Ins and outs of the Fideicomiso trust
While Mexico and the properties in its restricted zones remain one of the most promising directions for foreign investments, it’s of utmost importance to know how exactly ownership rights of non-nationals are regulated. Nowadays, the country’s laws are clear enough, but there are still some legal intricacies you want to be aware of. For instance, if you are an American looking to buy a cottage that is located within 30 miles of the Mexican coast, your plans are likely to fail. The thing is that foreigners are forbidden to own these properties by law.
That said, you can hold off on channeling your investments into other countries. The government of Mexico provides you with a loophole allowing you to own a coastal or border property without violating the laws. And this loophole is all about a Fideicomiso.
In the simplest terms, a Fideicomiso is a bank trust that allows you to invest in any Mexican property and own it as a beneficiary. Its main idea is that you have all the rights of real estate ownership while a Mexican bank holds the legal title to it as your trustee. It’s like fee-simple ownership, meaning that the bank cannot place liens on your property or use it in any other way. Representing your interests is the ultimate responsibility of the trustee.
A Fideicomiso can be set up between a trustor, trustee, and beneficiary for as long as 50 years with an option to renew it if needed. Once established, the trust deed will enable you to lease, sell, improve, bequeath, or encumber your real estate legally. In other words, it’s up to you to decide how to use the property.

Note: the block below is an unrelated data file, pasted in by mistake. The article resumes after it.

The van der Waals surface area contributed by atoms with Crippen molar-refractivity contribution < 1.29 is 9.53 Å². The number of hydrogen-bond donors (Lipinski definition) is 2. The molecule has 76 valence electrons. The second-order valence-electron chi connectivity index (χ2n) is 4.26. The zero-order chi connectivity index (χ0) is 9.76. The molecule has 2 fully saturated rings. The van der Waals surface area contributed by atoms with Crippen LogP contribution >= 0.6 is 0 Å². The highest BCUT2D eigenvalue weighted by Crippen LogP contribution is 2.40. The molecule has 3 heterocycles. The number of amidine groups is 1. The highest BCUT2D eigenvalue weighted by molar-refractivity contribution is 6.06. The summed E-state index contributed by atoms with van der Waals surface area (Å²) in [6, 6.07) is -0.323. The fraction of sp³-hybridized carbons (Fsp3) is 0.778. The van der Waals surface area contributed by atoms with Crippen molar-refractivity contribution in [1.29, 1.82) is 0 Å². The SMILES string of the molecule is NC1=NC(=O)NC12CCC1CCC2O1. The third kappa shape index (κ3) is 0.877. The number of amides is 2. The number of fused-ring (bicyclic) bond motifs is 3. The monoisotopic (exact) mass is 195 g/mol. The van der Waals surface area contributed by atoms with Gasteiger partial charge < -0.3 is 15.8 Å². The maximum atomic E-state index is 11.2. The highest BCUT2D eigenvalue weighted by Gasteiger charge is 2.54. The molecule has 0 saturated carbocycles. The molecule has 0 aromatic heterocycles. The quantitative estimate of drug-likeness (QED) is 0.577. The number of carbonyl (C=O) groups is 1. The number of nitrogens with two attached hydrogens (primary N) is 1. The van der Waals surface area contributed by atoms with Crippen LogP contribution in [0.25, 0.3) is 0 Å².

What are your rights within the Fideicomiso trust?
The Fideicomiso trust enables you to settle in the property, sell it, or use it as a vacation home for recreational purposes. However, there are some legal details you should be cognizant of:
● You are entitled to use the property until the validity period of the trust is expired. After that, you will have to renew it.
● To obtain full legal ownership of the property in a restricted zone without setting up a Fideicomiso, a foreign buyer has to acquire a Mexican citizenship.
● A Fideicomiso allows you to leave the real estate as an inheritance to your alternate beneficiaries.
● When buying or selling the property within a Fideicomiso, be sure to use the services of Notarios. They are qualified attorneys who are authorized by the government to certify the trust deed and other documents required for real estate transfers. Please note that all foreign investors must hire Mexican Notarios for closing property deals legally.
● You have the right to give your estate asset as a pledge and mortgage it by setting up the Guaranty trust. This can be done only if a Mexican bank offers the services of that kind.
The bottom line
All in all, a Fideicomiso is an excellent way to get around the Mexican laws prohibiting foreign ownership of real estate in restricted zones. Establishing this trust means you can invest in any property and use it the way you want without obtaining Mexican citizenship.